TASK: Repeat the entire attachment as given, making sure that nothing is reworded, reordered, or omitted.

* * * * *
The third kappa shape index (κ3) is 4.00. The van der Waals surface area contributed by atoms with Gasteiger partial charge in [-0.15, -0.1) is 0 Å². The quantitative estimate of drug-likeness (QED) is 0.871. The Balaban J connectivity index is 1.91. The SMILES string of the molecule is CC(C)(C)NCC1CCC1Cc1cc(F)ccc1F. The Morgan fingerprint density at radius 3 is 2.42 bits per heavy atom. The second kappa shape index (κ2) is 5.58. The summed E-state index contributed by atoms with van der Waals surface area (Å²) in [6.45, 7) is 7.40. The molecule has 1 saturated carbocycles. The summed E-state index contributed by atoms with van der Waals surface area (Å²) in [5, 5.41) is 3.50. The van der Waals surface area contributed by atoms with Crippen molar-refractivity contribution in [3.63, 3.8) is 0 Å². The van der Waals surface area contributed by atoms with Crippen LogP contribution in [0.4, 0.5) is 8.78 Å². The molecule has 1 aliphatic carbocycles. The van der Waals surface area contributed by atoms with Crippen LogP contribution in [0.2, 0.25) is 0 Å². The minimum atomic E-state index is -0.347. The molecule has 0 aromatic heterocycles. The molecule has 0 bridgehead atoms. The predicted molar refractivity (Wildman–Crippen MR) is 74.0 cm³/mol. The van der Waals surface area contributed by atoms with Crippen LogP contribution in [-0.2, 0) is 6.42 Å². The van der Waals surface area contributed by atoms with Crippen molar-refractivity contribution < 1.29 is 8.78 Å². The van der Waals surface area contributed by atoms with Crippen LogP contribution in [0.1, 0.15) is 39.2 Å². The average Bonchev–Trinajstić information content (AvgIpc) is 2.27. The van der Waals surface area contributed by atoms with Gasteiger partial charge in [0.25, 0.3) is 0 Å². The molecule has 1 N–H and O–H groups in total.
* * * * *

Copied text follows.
The third kappa shape index (κ3) is 4.00. The van der Waals surface area contributed by atoms with Gasteiger partial charge in [-0.15, -0.1) is 0 Å². The quantitative estimate of drug-likeness (QED) is 0.871. The Balaban J connectivity index is 1.91. The SMILES string of the molecule is CC(C)(C)NCC1CCC1Cc1cc(F)ccc1F. The Morgan fingerprint density at radius 3 is 2.42 bits per heavy atom. The second kappa shape index (κ2) is 5.58. The summed E-state index contributed by atoms with van der Waals surface area (Å²) in [6.45, 7) is 7.40. The molecule has 1 saturated carbocycles. The summed E-state index contributed by atoms with van der Waals surface area (Å²) in [5, 5.41) is 3.50. The van der Waals surface area contributed by atoms with Crippen molar-refractivity contribution in [3.63, 3.8) is 0 Å². The van der Waals surface area contributed by atoms with Crippen LogP contribution in [0.4, 0.5) is 8.78 Å². The molecule has 1 aliphatic carbocycles. The van der Waals surface area contributed by atoms with Crippen LogP contribution in [0.2, 0.25) is 0 Å². The minimum atomic E-state index is -0.347. The molecule has 0 aromatic heterocycles. The molecule has 0 bridgehead atoms. The predicted molar refractivity (Wildman–Crippen MR) is 74.0 cm³/mol. The van der Waals surface area contributed by atoms with Crippen LogP contribution in [-0.2, 0) is 6.42 Å². The van der Waals surface area contributed by atoms with Crippen molar-refractivity contribution < 1.29 is 8.78 Å². The van der Waals surface area contributed by atoms with Crippen LogP contribution in [0.1, 0.15) is 39.2 Å². The average Bonchev–Trinajstić information content (AvgIpc) is 2.27. The van der Waals surface area contributed by atoms with Gasteiger partial charge in [0.25, 0.3) is 0 Å². The molecule has 1 N–H and O–H groups in total.